What surprised me though was that at a cycle duration of 2.1 msec and a shutter speed of 8 msec, I saw some faint pulsing. This occurred with other combinations of shutter speed and cycle duration. My suspicion is that here I’m seeing a “beat frequency” effect, where multiples of the two work together to make it miss the LED every few frames (2.1 to 8 would be around 4 frames). The LED won’t appear to go fully dark, but its perceived intensity will vary. If that’s the case, the way to avoid it is to get the cycle duration as close to the shutter speed as possible, which is going to be problematic for cameras that don’t have a fixed shutter speed.

In order to test my cameras against the sensor-driving code, I shot a number of short clips at different cycle durations and camera settings. I’ve assembled some of these into a short video to illustrate the effect. Be aware that YouTube’s compression makes very small flickering of the LEDs hard to see (e.g., in the 2.1 msec cycle clip there’s a moderate flicker in my original video, but it’s really hard to see it in the posted copy).

Concluding Thoughts

I don’t really know what shutter speed my Sony is selecting. It it’s trying to avoid problems with older fluorescent lighting, it’s probably going to use multiples of 1/60-second exposure. And if the online specifications I found for it are accurate, that means it will run at either 1/60 (16.7 msec) or 1/125 (8 msec) and not any intermediate or faster speeds. So while I saw it working at 16 msec cycles, that may have been due to the fact that I was using low levels of light in my test (which was at my computer desk, a location I don’t have brightly lit).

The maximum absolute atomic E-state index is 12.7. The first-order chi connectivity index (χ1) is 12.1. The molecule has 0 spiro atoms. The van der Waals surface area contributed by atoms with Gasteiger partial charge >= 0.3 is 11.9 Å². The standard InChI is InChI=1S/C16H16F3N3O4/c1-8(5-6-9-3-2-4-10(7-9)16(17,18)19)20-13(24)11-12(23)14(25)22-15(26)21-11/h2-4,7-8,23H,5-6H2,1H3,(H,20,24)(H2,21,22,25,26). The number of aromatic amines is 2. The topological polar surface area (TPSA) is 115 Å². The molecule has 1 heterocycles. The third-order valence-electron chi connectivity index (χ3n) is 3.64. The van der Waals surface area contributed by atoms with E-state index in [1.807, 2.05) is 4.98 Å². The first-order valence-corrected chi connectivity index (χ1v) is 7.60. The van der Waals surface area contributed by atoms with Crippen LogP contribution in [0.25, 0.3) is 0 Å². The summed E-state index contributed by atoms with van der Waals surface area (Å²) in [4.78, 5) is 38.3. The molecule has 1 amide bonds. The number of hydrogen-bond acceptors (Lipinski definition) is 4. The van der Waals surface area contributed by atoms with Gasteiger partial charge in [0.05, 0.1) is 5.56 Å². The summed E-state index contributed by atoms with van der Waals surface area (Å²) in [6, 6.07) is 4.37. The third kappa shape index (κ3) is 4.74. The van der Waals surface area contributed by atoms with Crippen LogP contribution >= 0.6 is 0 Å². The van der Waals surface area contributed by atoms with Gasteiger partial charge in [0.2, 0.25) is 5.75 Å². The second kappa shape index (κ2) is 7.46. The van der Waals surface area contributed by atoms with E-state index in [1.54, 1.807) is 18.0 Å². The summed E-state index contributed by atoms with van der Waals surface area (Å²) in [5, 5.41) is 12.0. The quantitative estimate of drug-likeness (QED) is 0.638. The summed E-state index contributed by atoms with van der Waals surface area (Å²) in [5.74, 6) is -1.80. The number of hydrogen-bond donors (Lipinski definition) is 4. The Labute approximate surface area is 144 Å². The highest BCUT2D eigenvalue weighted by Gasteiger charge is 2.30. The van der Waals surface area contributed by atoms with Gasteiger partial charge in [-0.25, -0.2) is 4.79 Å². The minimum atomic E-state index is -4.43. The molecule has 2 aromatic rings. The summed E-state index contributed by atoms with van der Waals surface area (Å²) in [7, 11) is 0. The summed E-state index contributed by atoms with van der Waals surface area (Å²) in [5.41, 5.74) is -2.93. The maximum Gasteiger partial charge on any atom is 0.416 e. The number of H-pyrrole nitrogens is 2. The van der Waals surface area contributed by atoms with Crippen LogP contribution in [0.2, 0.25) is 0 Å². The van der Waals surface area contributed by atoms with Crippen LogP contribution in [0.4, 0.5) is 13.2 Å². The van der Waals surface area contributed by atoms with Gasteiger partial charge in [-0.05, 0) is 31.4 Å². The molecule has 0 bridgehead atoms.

My Canon on the other hand let me choose the shutter speed. I could have pushed the ISO higher and shot at 1/250 (4 msec) if I wanted to.

My takeaway is that I want to aim for an 8 msec cycle time on the LEDs (or just a hair under 8 msec to be safe), and that further to avoid what I think is the “beat frequency” problem, I need to avoid even divisors of that frequency (i.e., not 4, 2 or 1 msec cycles). I also want to avoid even divisions of 16.7 msec, which means avoiding 4.2 msec and 2.1 msec. So I plan to attempt to cycle my LEDs in around 7.5 milliseconds (although 3.5 would be nice, I don’t think it’s achievable). This is easy to do with my test program. But cycling that quickly with my big program, which has a lot more to do each time around the loop, is going to be more of a challenge.

The Example Code

I’ve created a simple test sketch, that I used to drive the Arduino in my test video (download it here). It has a lot of extra code in it for debugging and reporting timings, but you can extract the basic stuff to drive the LEDs fairly easily if you want to use it yourself. The wiring for the charlieplexing is described on my Arduino LEDs page, so I won’t repeat that part here.

The sketch is designed to use a library for fast manipulation of pins. See the comments at the top of the sketch to download the library, or to disable its use if you don’t want to use it. With six signals, the savings amounts to roughly 3 x 28 microseconds per cycle, which is just over a 1% of the cycle time, so it’s not really crucial to use it. It is a substantial fraction of the time spent on pins though, so if the program is getting busy and you need every microsecond, this will be helpful.